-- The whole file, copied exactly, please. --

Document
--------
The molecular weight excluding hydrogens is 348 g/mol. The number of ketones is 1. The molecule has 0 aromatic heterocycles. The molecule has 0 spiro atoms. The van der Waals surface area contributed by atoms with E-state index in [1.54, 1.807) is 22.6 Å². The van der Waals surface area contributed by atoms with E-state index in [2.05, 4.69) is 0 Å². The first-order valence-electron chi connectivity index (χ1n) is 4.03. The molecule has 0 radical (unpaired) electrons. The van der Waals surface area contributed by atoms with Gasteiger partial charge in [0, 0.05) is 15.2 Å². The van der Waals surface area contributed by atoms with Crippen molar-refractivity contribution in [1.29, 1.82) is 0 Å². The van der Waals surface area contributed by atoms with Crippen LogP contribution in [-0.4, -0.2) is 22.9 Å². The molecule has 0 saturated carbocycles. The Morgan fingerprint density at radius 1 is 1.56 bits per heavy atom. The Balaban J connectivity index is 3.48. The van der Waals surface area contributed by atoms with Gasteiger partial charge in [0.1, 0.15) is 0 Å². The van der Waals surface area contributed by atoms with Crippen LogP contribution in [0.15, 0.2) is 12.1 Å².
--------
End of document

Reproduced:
The molecular weight excluding hydrogens is 348 g/mol. The number of ketones is 1. The molecule has 0 aromatic heterocycles. The molecule has 0 spiro atoms. The van der Waals surface area contributed by atoms with E-state index in [1.54, 1.807) is 22.6 Å². The van der Waals surface area contributed by atoms with E-state index in [2.05, 4.69) is 0 Å². The first-order valence-electron chi connectivity index (χ1n) is 4.03. The molecule has 0 radical (unpaired) electrons. The van der Waals surface area contributed by atoms with Gasteiger partial charge in [0, 0.05) is 15.2 Å². The van der Waals surface area contributed by atoms with Crippen molar-refractivity contribution in [1.29, 1.82) is 0 Å². The van der Waals surface area contributed by atoms with Crippen LogP contribution in [-0.4, -0.2) is 22.9 Å². The molecule has 0 saturated carbocycles. The Morgan fingerprint density at radius 1 is 1.56 bits per heavy atom. The Balaban J connectivity index is 3.48. The van der Waals surface area contributed by atoms with Gasteiger partial charge in [0.1, 0.15) is 0 Å². The van der Waals surface area contributed by atoms with Crippen LogP contribution in [0.15, 0.2) is 12.1 Å².